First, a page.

Beth & Joe

Beth and Joe had had a trust for many years.  The trust owned their family home and bach and they and their children were beneficiaries of the trust.  Their children had grown and now had families of their own.  It was a while since Beth and Joe had looked at the trust documentation.  The lawyer who had set it up for them had retired and while they had a folder full of documents, it was many years since they had talked to anyone about the trust.

In particular, Beth and Joe wanted to make sure that their grandchildren’s education would be paid for if they died, and they were keen to make sure that the family bach was kept as long as possible for the use of their children and their families.  One of Beth and Joe’s friends explained that trusts these days were becoming a specialty area and it might be worth their while to get some specialist advice, which is what Beth and Joe decided to do.

They made an appointment with a lawyer who practised only in the area of trusts and took the trust folder with them.  The lawyer assured them that even though when they set the trust up they didn’t have any grandchildren, it was anticipated in the trust deed that they may have grandchildren, so their grandchildren could benefit from the trust.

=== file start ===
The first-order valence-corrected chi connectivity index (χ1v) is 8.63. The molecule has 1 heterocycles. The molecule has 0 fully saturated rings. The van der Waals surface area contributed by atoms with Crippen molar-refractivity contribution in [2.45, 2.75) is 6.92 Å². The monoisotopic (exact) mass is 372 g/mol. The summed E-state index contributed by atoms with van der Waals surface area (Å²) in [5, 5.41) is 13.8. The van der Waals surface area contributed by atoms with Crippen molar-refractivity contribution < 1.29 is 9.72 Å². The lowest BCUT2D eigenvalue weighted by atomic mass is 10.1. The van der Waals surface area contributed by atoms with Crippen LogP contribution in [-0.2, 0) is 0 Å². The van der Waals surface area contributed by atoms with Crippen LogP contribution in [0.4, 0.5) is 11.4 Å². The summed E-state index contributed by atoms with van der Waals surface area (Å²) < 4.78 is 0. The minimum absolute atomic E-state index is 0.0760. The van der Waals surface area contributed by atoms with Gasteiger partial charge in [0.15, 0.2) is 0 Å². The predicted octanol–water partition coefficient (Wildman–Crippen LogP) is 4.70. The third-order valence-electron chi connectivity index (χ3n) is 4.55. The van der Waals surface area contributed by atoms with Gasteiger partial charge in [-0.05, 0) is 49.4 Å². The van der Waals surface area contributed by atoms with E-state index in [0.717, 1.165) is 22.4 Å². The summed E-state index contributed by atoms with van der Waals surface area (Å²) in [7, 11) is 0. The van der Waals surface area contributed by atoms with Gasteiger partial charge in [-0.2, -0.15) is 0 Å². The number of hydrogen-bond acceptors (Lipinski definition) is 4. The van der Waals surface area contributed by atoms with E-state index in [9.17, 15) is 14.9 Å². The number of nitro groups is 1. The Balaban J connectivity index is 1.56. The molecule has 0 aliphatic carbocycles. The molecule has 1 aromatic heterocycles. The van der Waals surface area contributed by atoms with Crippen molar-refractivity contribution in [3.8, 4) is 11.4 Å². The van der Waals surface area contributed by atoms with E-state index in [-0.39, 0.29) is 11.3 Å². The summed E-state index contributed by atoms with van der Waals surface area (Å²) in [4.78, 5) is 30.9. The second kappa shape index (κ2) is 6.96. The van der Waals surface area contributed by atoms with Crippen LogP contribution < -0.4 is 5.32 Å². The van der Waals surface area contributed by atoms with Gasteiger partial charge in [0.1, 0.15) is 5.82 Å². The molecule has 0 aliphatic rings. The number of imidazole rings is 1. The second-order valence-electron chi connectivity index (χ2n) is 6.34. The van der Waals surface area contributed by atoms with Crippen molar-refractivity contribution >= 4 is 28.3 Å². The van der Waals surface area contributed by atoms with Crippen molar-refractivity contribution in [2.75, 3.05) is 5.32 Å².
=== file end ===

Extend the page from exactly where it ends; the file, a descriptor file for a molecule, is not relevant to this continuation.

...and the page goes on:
However, the lawyer pointed out that they had not given instructions to the trustees of the trust as to what would happen to the trust’s assets if they died.  She said that this was called a memorandum of guidance or letter of wishes and was a bit like a will for a trust.  Without these wishes in place, the trustees wouldn’t know that they wanted their grandchildren’s education paid for nor that they wanted the bach kept.  The lawyer also explained that given they did want to keep the bach, they should be thinking about who would be the trustees after they died and also how the trust would fund the outgoings and maintenance of the bach at that point.

Beth and Joe also discovered that they could specify their wish to their trustees that anything their children get be distributed to trusts to be established for their children, so that any funds were protected from their children’s partners.  Beth and Joe thought this was a great idea, as protecting assets for their children was the main reason for setting their trust up in the first place. Beth and Joe were delighted that they had sought specialist advice and that their trust structure now had some real direction.

Issue 88 June 2018